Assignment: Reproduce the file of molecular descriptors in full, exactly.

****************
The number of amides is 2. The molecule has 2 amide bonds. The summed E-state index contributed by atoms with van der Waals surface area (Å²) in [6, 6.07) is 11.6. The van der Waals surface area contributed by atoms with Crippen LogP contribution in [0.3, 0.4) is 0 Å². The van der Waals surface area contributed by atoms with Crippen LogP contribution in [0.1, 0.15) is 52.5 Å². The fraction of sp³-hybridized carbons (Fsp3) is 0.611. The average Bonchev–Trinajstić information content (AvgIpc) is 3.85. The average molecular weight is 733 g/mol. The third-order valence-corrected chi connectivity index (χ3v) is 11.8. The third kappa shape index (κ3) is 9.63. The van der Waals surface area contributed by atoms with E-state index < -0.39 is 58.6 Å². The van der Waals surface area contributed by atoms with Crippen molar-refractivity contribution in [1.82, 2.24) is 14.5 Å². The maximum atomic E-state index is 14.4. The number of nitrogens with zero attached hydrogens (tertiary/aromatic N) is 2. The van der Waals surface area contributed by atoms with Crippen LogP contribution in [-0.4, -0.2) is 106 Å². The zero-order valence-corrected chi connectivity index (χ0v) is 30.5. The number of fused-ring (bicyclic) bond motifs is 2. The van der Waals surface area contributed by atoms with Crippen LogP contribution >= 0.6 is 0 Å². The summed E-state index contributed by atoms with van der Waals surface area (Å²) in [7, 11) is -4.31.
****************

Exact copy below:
The number of amides is 2. The molecule has 2 amide bonds. The summed E-state index contributed by atoms with van der Waals surface area (Å²) in [6, 6.07) is 11.6. The van der Waals surface area contributed by atoms with Crippen LogP contribution in [0.3, 0.4) is 0 Å². The van der Waals surface area contributed by atoms with Crippen LogP contribution in [0.1, 0.15) is 52.5 Å². The fraction of sp³-hybridized carbons (Fsp3) is 0.611. The average Bonchev–Trinajstić information content (AvgIpc) is 3.85. The average molecular weight is 733 g/mol. The third-order valence-corrected chi connectivity index (χ3v) is 11.8. The third kappa shape index (κ3) is 9.63. The van der Waals surface area contributed by atoms with E-state index < -0.39 is 58.6 Å². The van der Waals surface area contributed by atoms with Crippen molar-refractivity contribution in [1.82, 2.24) is 14.5 Å². The maximum atomic E-state index is 14.4. The number of nitrogens with zero attached hydrogens (tertiary/aromatic N) is 2. The van der Waals surface area contributed by atoms with Crippen LogP contribution in [-0.4, -0.2) is 106 Å². The zero-order valence-corrected chi connectivity index (χ0v) is 30.5. The number of fused-ring (bicyclic) bond motifs is 2. The van der Waals surface area contributed by atoms with Crippen LogP contribution >= 0.6 is 0 Å². The summed E-state index contributed by atoms with van der Waals surface area (Å²) in [7, 11) is -4.31.